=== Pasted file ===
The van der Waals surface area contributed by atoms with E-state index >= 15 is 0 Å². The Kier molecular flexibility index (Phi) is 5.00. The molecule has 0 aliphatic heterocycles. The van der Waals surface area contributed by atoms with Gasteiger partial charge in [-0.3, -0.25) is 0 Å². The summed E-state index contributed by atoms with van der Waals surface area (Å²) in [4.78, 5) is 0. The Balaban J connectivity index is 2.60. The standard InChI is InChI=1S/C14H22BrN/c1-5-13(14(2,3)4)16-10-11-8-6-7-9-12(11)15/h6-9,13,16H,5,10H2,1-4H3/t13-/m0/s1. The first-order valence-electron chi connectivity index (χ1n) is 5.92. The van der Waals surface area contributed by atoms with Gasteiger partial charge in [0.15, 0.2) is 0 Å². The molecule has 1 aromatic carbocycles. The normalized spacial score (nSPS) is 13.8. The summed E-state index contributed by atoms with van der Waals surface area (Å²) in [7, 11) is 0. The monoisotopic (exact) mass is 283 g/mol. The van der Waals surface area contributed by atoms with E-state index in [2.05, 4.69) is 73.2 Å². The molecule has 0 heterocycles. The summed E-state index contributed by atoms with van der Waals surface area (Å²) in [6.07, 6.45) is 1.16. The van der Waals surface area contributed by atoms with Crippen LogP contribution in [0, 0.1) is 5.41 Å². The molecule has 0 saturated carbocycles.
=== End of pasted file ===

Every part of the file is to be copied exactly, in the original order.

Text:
The van der Waals surface area contributed by atoms with E-state index >= 15 is 0 Å². The Kier molecular flexibility index (Phi) is 5.00. The molecule has 0 aliphatic heterocycles. The van der Waals surface area contributed by atoms with Gasteiger partial charge in [-0.3, -0.25) is 0 Å². The summed E-state index contributed by atoms with van der Waals surface area (Å²) in [4.78, 5) is 0. The Balaban J connectivity index is 2.60. The standard InChI is InChI=1S/C14H22BrN/c1-5-13(14(2,3)4)16-10-11-8-6-7-9-12(11)15/h6-9,13,16H,5,10H2,1-4H3/t13-/m0/s1. The first-order valence-electron chi connectivity index (χ1n) is 5.92. The van der Waals surface area contributed by atoms with Gasteiger partial charge in [0.15, 0.2) is 0 Å². The molecule has 1 aromatic carbocycles. The normalized spacial score (nSPS) is 13.8. The summed E-state index contributed by atoms with van der Waals surface area (Å²) in [7, 11) is 0. The monoisotopic (exact) mass is 283 g/mol. The van der Waals surface area contributed by atoms with E-state index in [2.05, 4.69) is 73.2 Å². The molecule has 0 heterocycles. The summed E-state index contributed by atoms with van der Waals surface area (Å²) in [6.07, 6.45) is 1.16. The van der Waals surface area contributed by atoms with Crippen LogP contribution in [0, 0.1) is 5.41 Å². The molecule has 0 saturated carbocycles.